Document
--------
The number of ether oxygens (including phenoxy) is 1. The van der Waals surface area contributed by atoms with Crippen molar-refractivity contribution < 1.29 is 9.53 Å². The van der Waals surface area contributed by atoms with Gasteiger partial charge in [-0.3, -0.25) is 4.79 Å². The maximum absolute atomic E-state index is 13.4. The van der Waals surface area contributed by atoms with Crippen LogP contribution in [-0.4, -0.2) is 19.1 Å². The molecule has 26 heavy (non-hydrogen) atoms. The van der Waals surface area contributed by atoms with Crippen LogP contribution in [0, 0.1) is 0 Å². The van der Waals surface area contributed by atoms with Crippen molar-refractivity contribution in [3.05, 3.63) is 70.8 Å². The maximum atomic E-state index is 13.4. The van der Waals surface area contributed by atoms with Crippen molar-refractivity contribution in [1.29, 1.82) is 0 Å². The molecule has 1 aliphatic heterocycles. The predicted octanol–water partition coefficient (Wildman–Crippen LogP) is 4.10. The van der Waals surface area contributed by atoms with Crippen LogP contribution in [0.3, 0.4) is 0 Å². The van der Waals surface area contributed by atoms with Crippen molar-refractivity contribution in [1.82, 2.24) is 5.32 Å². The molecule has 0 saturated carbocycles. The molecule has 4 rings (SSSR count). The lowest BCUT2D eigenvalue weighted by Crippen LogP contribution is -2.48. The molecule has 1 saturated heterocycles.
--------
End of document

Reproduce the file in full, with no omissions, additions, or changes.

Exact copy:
The number of ether oxygens (including phenoxy) is 1. The van der Waals surface area contributed by atoms with Crippen molar-refractivity contribution < 1.29 is 9.53 Å². The van der Waals surface area contributed by atoms with Gasteiger partial charge in [-0.3, -0.25) is 4.79 Å². The maximum absolute atomic E-state index is 13.4. The van der Waals surface area contributed by atoms with Crippen LogP contribution in [-0.4, -0.2) is 19.1 Å². The molecule has 26 heavy (non-hydrogen) atoms. The van der Waals surface area contributed by atoms with Crippen LogP contribution in [0, 0.1) is 0 Å². The van der Waals surface area contributed by atoms with Crippen molar-refractivity contribution in [3.05, 3.63) is 70.8 Å². The maximum atomic E-state index is 13.4. The van der Waals surface area contributed by atoms with Crippen molar-refractivity contribution in [1.29, 1.82) is 0 Å². The molecule has 1 aliphatic heterocycles. The predicted octanol–water partition coefficient (Wildman–Crippen LogP) is 4.10. The van der Waals surface area contributed by atoms with Crippen LogP contribution in [0.3, 0.4) is 0 Å². The van der Waals surface area contributed by atoms with Crippen molar-refractivity contribution in [1.82, 2.24) is 5.32 Å². The molecule has 0 saturated carbocycles. The molecule has 4 rings (SSSR count). The lowest BCUT2D eigenvalue weighted by Crippen LogP contribution is -2.48. The molecule has 1 saturated heterocycles.